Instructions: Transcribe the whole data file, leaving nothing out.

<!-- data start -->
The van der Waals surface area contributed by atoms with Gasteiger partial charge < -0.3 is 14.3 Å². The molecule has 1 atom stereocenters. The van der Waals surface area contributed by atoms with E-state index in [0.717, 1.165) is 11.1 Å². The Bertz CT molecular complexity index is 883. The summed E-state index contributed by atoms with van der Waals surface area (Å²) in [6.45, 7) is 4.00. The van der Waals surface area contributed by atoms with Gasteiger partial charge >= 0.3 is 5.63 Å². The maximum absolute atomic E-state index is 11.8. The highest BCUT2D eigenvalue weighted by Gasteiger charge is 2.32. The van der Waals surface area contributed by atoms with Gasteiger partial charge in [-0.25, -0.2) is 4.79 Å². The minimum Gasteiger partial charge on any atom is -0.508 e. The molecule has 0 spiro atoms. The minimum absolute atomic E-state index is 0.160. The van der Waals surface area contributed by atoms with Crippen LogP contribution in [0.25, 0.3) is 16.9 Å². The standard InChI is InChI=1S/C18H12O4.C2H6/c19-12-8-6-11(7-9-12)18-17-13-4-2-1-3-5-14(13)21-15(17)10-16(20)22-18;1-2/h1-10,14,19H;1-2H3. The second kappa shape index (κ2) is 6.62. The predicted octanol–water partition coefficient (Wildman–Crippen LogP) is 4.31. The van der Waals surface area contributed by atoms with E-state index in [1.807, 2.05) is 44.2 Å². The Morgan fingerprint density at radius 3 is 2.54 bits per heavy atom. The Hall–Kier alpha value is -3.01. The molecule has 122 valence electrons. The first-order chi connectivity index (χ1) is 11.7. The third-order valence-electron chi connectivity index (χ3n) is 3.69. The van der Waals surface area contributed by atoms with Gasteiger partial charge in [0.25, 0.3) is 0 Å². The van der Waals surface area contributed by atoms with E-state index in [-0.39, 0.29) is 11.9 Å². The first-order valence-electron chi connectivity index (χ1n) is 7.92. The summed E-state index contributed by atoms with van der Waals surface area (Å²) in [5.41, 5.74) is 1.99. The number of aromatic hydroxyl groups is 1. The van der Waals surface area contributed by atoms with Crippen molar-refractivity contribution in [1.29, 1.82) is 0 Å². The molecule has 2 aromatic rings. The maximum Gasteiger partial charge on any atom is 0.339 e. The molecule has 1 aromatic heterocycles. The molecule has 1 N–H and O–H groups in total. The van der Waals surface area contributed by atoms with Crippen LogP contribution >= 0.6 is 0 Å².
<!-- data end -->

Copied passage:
The van der Waals surface area contributed by atoms with Gasteiger partial charge < -0.3 is 14.3 Å². The molecule has 1 atom stereocenters. The van der Waals surface area contributed by atoms with E-state index in [0.717, 1.165) is 11.1 Å². The Bertz CT molecular complexity index is 883. The summed E-state index contributed by atoms with van der Waals surface area (Å²) in [6.45, 7) is 4.00. The van der Waals surface area contributed by atoms with Gasteiger partial charge >= 0.3 is 5.63 Å². The maximum absolute atomic E-state index is 11.8. The highest BCUT2D eigenvalue weighted by Gasteiger charge is 2.32. The van der Waals surface area contributed by atoms with Gasteiger partial charge in [-0.25, -0.2) is 4.79 Å². The minimum Gasteiger partial charge on any atom is -0.508 e. The molecule has 0 spiro atoms. The minimum absolute atomic E-state index is 0.160. The van der Waals surface area contributed by atoms with Crippen LogP contribution in [0.25, 0.3) is 16.9 Å². The standard InChI is InChI=1S/C18H12O4.C2H6/c19-12-8-6-11(7-9-12)18-17-13-4-2-1-3-5-14(13)21-15(17)10-16(20)22-18;1-2/h1-10,14,19H;1-2H3. The second kappa shape index (κ2) is 6.62. The predicted octanol–water partition coefficient (Wildman–Crippen LogP) is 4.31. The van der Waals surface area contributed by atoms with E-state index in [1.807, 2.05) is 44.2 Å². The Morgan fingerprint density at radius 3 is 2.54 bits per heavy atom. The Hall–Kier alpha value is -3.01. The molecule has 122 valence electrons. The first-order chi connectivity index (χ1) is 11.7. The third-order valence-electron chi connectivity index (χ3n) is 3.69. The van der Waals surface area contributed by atoms with Gasteiger partial charge in [0.25, 0.3) is 0 Å². The van der Waals surface area contributed by atoms with E-state index in [-0.39, 0.29) is 11.9 Å². The first-order valence-electron chi connectivity index (χ1n) is 7.92. The summed E-state index contributed by atoms with van der Waals surface area (Å²) in [5.41, 5.74) is 1.99. The number of aromatic hydroxyl groups is 1. The van der Waals surface area contributed by atoms with Crippen molar-refractivity contribution in [1.29, 1.82) is 0 Å². The molecule has 2 aromatic rings. The maximum Gasteiger partial charge on any atom is 0.339 e. The molecule has 1 aromatic heterocycles. The molecule has 1 N–H and O–H groups in total. The van der Waals surface area contributed by atoms with Crippen LogP contribution >= 0.6 is 0 Å².